Composer. Pianist. Budding adult

Growing up is seriously overrated, in my opinion, but The-Oldest took on some serious adulting this weekend – He had his first college/university audition.

For 3 hours, he would take a series of tests, do performances and be grilled about his skills, weaknesses and musical knowledge. Honestly, I don’t know who was more nervous. Him? Me or his mom, AKA The-Prettiest-Girl-in-the-World?

I mean, this was some important sh*t. Failure would mean they wouldn’t accept his application and he’d have to try out for another school.  Not that there weren’t other schools, but this one was close to us so he wouldn’t have to spend Ghana’s national budget on room and board, and he already knew some of the professors there. In other words, it was his first choice.

Heck, even making that choice was part of the whole nasty ‘adulting’ thing. The choices can be overwhelming. All have different versions of the same programs, but they all seem to specialize a bit more in one or the other. For example, one may not have any technology classes that would teach you how to be a music producer, but they have extensive classes on musical theory.

Then there’s the school’s reputation. If I was 17, again, I would probably over-research this and drive myself insane, but The-Oldest and his mom were more practical, reading up on reputations, but not being driven by them. It made no sense to go to some place that was iffy, but who’s to say what was really the best?

And, lastly, there was the whole how-far-will-his-money-go thing? Post-secondary education is massively expensive, far more so than when I went to school. Colleges offer a nifty alternative to the outrageous fees. Take 2 years of college for a lesser cost, then transfer to the more prestigious universities.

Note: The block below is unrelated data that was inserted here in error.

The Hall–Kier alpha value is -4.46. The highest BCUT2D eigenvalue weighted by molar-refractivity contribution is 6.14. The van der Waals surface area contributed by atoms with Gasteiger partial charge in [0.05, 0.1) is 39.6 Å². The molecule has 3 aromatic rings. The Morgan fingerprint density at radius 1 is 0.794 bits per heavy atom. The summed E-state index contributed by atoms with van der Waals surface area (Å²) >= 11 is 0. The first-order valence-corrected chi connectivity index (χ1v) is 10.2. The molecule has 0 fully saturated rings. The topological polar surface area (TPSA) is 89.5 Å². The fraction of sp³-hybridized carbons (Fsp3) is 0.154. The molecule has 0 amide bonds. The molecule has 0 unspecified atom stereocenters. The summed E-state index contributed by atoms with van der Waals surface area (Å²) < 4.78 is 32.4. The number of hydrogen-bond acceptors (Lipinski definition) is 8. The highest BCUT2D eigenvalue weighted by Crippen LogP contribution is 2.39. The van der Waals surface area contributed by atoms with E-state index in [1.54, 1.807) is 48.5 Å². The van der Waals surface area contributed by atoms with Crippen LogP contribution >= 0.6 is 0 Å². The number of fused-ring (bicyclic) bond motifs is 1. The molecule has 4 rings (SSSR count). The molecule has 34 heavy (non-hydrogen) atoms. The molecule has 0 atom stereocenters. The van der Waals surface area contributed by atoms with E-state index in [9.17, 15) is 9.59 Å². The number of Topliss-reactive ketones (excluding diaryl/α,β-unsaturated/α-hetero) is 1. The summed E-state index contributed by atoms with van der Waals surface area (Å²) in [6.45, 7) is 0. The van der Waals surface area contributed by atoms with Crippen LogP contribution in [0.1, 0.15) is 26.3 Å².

So that’s what he chose.

Because we didn’t want to overwhelm him with parental company, I stayed home while The-Prettiest-Girl-in-the-World took him to the college. I waited, chewing my nails off and wishing I could drink (but it was 11am),

He had the talent and the drive, for sure, but nerves are a funny thing and if they got the best of him, it would be a disaster. Professor: “So, tell me what you like about the piano?”

Him: “Liszt wore wigs.”

“Right. Yes. I’m sure he did. About the piano.”

“Oh, no, I didn’t mean to talk about wigs, oh boy, no, not that there’s anything wrong with wigs, I mean, you there, you could use one being bald and all, but not that there’s anything wrong with being bald, I think I’ll be bald sometime, but I don’t think I’ll wear a wig.”

But then I got the news. He had passed and passed with flying colors!

I actually bounced up and down with joy and relief.

They were so impressed with his ability, his talent and his attitude. They said he was at a 3rd year university level and could probably get into any school he wanted! His technique on piano could be worked on if he took more piano courses, but his ear and his ability to understand music on a very high level were outstanding.

When he told them what interested him the most, composition and music production, they thought that was an amazing choice for him with the skill-set and talent that he had demonstrated. When they found out he’d only being doing this for 4 years, they were flabbergasted. No, wait, gobsmacked. Yes, gobsmacked, and praised what was clearly a gift.

He came home a completely different person – happy, chatty, and full of hope. But the most important thing he said to us was that he felt comfortable there. “They are my people! No one talked to each other, they all looked massively awkward and all they want to do is play music. I’m going to fit right in!”

And so he will.

Growing up is hard to do

He had said that grade 12 would be his best year ever, but I believe that his couple of years in college and university will be even more amazing. Imagine being able to learn about what you love, do what you love, chat about what you love with people that are equally nerdy and awkward? It would be like me going to D&D school.

I know he’ll love it and I know he’ll do amazing. He was born for this.

I am so very proud of the man he’s becoming and the adulting that he’s doing.

Play Us a Song, You're the Piano Man

Musical Monday.

There are moments you just know will stick with you forever. Often they’re bad but when they’re good, they’re very good. While in Whistler, I had both. But first, the good one.

We all had ideas of what we wanted to do in Whistler. Zip-lining. Jet-boating. And, of course, playing the piano.